As for the banana peels…I’m not 100% sure, but I thought perhaps that banana peels might be a decent source of potassium (K) since the fruit itself is known to contain high levels of this element. Potassium is part of the NPK trio of key nutrients that are vitally important for plant growth, so I figured why not!
I chopped up a bunch of comfrey leaves (and some other greens) and banana peels and then inflicted some mortar and pestle action on them in a small bucket. I also mixed in some of my trusty rock dust for good measure!
Before adding the mix on top of the gravel in my bucket pots, I stocked them with some more worms (actually the first time I’ve added worms to them – pretty sure there were at least some already in there though). Once the worms/habitat, and then comfrey mix were added I put some wet burlap over top to help shade the worm feeding zone and retain more moisture. I poured a little water from the reservoir into each pot to make sure everything was nice and moist – will continue to do this a few times a day just to make sure this zone doesn’t dry out at all.
One other thing I almost forgot to mention! Yesterday I did “cheat” a little bit with this system. I cleaned out my daughter’s goldfish tank (Marlin and Nemo were clearly pleased with the new development) and added a lot of the fish tank water to the vermiponics system (in the pots and in the reservoir). It was really just an effort to “play catch-up” a little bit – a fertilizer boost that will (hopefully) help to avoid permanent stunting or general poor health due to my lack of attention as of late.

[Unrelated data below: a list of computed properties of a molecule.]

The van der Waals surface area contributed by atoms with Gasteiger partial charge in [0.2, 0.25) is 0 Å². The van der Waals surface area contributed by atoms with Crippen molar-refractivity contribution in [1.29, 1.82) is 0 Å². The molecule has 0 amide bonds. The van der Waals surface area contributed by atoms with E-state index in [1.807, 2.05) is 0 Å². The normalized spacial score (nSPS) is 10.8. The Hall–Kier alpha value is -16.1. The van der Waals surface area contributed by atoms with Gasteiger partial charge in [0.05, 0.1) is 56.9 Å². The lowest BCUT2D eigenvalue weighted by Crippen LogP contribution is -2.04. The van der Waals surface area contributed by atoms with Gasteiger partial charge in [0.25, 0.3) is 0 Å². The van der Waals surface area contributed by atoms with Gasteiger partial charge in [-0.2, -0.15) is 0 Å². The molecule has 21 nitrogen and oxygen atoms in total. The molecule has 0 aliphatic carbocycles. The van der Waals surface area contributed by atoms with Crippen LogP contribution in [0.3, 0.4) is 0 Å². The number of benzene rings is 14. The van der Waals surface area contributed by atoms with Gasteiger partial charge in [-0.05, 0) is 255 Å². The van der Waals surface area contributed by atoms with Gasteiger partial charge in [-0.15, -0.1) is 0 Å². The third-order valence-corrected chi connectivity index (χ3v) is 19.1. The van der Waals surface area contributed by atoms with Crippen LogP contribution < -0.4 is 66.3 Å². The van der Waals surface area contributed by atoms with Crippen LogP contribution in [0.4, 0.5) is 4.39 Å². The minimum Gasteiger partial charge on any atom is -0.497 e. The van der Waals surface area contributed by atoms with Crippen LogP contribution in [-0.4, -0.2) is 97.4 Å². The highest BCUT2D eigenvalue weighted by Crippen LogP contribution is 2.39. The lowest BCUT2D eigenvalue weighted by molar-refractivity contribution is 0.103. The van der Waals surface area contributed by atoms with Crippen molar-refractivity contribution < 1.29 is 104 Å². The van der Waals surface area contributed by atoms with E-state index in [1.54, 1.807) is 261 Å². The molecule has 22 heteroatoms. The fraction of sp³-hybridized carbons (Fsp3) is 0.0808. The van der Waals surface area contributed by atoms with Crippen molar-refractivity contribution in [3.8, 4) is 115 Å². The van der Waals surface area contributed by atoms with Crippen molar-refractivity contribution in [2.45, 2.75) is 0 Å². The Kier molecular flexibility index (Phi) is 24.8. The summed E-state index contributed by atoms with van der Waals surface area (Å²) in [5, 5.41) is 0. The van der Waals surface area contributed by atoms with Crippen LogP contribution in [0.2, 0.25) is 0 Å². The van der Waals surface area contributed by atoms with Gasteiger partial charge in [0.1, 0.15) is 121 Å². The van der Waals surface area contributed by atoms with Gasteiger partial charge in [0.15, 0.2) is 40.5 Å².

Anyway, should be fun to see if the growth of these plants improves!
For a great list of dynamic accumulator plants (and the specific nutrients each one accumulates) be sure to check out this webpage:
Dynamic Accumulators of Nutrients for Composting
I think my next target plant will be dandelions! Wow!
Just a quick Compost Sak update for everyone. The first “sak” I set up (as a composting system) has been doing very well! I’ve added quite a lot of food waste since getting started, and have been blown away by how quickly the waste materials are breaking down. Initially I was starting to think that it was going to be a much better warm/hot composting system than a vermicomposting system (since the contents were heating up quite a bit) – but when I finally did some serious digging down into the lower reaches of the bag yesterday, I couldn’t believe the swarms of small Red Worms I was finding! I can only imagine how well this system will work once temperatures cool off a bit and we get rain on a more regular basis. I really think this could turn out to be a killer worm bed!